There are a few important distinctions and considerations that you'll need to bear in mind if you're wondering whether your business needs to hire in-house or outsourced SDRs. Time
The first point to consider is how much time you'll need to hire and train in-house SDRs, and how much money a qualified recruit will want compared to outsourcing them.
Since an in-house SDR's typical duration is only 18 months, you'll need to hire new sales reps frequently each year, according to Hubspot
This will take time and resources away from other business-related activities because you'll need to:
- Spend hours promoting your open positions on websites and job postings.
- Interview a large number of candidates.
- Onboard and train your SDRs.
On the other hand, if you choose an SDR outsourcing company, they take care of everything. All you have to do is to find the best one. Cost
An internal sales team's onboarding and training could be quite expensive. As previously said, it's risky to prepare them by yourself. If you don't train them, your company will face the consequences of a bad onboarding process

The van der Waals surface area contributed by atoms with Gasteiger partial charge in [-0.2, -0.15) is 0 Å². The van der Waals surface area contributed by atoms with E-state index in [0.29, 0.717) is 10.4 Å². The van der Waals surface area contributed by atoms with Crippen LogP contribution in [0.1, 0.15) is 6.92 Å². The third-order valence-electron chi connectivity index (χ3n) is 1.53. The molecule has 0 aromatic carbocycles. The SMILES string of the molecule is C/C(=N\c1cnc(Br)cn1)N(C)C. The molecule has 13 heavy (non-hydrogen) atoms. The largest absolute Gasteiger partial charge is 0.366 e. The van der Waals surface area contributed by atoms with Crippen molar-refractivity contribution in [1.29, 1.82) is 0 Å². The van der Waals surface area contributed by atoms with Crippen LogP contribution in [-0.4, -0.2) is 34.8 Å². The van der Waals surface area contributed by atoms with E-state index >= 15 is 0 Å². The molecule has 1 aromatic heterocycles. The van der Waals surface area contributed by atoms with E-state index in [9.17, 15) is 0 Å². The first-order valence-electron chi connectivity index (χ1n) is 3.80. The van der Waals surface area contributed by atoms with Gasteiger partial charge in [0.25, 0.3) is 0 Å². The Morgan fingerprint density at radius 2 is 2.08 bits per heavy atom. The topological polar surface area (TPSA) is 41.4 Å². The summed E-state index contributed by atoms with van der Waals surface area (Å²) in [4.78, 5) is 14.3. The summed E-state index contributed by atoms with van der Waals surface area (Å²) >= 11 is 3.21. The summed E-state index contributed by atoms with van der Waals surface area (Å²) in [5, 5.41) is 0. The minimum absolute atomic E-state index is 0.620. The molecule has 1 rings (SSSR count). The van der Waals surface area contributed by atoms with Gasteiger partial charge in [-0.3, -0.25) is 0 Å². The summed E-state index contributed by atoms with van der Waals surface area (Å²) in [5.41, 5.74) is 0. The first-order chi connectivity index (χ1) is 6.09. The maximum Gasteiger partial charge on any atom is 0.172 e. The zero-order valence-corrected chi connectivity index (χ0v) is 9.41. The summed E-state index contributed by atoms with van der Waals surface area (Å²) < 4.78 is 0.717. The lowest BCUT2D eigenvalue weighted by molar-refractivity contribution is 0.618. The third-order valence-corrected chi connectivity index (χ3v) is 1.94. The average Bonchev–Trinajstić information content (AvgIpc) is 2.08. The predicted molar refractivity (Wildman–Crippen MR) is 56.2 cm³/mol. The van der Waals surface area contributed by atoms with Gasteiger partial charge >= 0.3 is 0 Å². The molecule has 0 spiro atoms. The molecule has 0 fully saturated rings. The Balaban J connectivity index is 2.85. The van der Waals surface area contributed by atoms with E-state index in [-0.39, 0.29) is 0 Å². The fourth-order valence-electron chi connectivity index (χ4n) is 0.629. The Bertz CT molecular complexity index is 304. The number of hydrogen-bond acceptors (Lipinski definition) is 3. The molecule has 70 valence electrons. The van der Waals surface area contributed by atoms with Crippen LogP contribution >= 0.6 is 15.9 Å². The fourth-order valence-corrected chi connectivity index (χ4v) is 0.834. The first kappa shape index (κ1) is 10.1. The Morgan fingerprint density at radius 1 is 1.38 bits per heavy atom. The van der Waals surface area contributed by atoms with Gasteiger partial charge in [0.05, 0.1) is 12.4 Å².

, and your SDRs won't fit and won't produce value for your company.
The truth is that burnout is a common thing when it comes to lead gen lead generation. This means that by recruiting and training someone who may not even stay with your business long enough to produce the high-quality leads you were hoping to obtain from the job, you are taking a risk.
In reality, training a new SDR can take up to four months. And it takes a while to see a reasonable ROI.
SDRs who are outsourced are on the scene right away. They have the resume and portfolio to back up your presumption that they won't get bored with the task in hand. Location
Outsourced SDRs are the solution if you're looking for SDRs for a remote sales team
. Remote work
is nothing new for outsourced SDRs. They are very independent, determined to finish the work, they understand how to communicate in a remote team, and they are very tech-savvy.
An in-house SDR can still be familiar with working in an established environment or office. This can be confusing when switching to a remote position for the first time. In addition to not being used to working in a different setting, they won't have a deep understanding of technology outside of those utilized by their employers.